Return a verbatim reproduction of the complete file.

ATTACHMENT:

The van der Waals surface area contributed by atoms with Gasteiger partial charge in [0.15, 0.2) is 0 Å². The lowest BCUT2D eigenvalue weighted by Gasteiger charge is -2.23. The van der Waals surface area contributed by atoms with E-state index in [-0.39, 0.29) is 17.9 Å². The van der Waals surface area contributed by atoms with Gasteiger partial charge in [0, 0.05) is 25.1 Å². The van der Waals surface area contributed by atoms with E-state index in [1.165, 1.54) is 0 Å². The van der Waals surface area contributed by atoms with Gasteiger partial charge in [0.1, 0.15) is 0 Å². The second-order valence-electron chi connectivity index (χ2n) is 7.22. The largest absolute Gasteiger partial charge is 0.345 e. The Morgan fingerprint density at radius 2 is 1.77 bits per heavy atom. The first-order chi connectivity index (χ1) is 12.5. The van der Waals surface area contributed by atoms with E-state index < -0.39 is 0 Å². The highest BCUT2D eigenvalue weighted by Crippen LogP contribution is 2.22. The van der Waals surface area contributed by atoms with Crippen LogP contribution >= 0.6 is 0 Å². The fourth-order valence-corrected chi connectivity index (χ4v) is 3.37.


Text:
The van der Waals surface area contributed by atoms with Gasteiger partial charge in [0.15, 0.2) is 0 Å². The lowest BCUT2D eigenvalue weighted by Gasteiger charge is -2.23. The van der Waals surface area contributed by atoms with E-state index in [-0.39, 0.29) is 17.9 Å². The van der Waals surface area contributed by atoms with Gasteiger partial charge in [0, 0.05) is 25.1 Å². The van der Waals surface area contributed by atoms with E-state index in [1.165, 1.54) is 0 Å². The van der Waals surface area contributed by atoms with Gasteiger partial charge in [0.1, 0.15) is 0 Å². The second-order valence-electron chi connectivity index (χ2n) is 7.22. The largest absolute Gasteiger partial charge is 0.345 e. The Morgan fingerprint density at radius 2 is 1.77 bits per heavy atom. The first-order chi connectivity index (χ1) is 12.5. The van der Waals surface area contributed by atoms with E-state index < -0.39 is 0 Å². The highest BCUT2D eigenvalue weighted by Crippen LogP contribution is 2.22. The van der Waals surface area contributed by atoms with Crippen LogP contribution >= 0.6 is 0 Å². The fourth-order valence-corrected chi connectivity index (χ4v) is 3.37.